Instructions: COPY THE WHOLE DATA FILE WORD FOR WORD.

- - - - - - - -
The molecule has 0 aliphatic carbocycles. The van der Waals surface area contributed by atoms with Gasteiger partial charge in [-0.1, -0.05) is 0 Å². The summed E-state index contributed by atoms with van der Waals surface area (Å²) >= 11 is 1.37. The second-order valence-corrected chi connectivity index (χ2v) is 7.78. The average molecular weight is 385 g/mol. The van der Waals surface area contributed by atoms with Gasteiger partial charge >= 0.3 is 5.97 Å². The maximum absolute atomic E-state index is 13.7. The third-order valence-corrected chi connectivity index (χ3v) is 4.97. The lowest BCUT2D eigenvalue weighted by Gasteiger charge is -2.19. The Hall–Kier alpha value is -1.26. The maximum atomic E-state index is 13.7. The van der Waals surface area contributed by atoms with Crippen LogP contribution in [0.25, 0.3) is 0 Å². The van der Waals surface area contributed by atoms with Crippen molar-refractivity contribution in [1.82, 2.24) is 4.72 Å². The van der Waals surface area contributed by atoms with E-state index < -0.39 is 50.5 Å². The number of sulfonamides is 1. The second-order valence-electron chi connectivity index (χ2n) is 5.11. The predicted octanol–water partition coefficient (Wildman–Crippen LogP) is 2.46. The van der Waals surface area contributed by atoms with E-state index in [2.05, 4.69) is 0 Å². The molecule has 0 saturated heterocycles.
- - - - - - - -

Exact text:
The molecule has 0 aliphatic carbocycles. The van der Waals surface area contributed by atoms with Gasteiger partial charge in [-0.1, -0.05) is 0 Å². The summed E-state index contributed by atoms with van der Waals surface area (Å²) >= 11 is 1.37. The second-order valence-corrected chi connectivity index (χ2v) is 7.78. The average molecular weight is 385 g/mol. The van der Waals surface area contributed by atoms with Gasteiger partial charge >= 0.3 is 5.97 Å². The maximum absolute atomic E-state index is 13.7. The third-order valence-corrected chi connectivity index (χ3v) is 4.97. The lowest BCUT2D eigenvalue weighted by Gasteiger charge is -2.19. The Hall–Kier alpha value is -1.26. The maximum atomic E-state index is 13.7. The van der Waals surface area contributed by atoms with Crippen LogP contribution in [0.25, 0.3) is 0 Å². The van der Waals surface area contributed by atoms with Crippen molar-refractivity contribution in [1.82, 2.24) is 4.72 Å². The van der Waals surface area contributed by atoms with E-state index < -0.39 is 50.5 Å². The number of sulfonamides is 1. The second-order valence-electron chi connectivity index (χ2n) is 5.11. The predicted octanol–water partition coefficient (Wildman–Crippen LogP) is 2.46. The van der Waals surface area contributed by atoms with E-state index in [2.05, 4.69) is 0 Å². The molecule has 0 saturated heterocycles.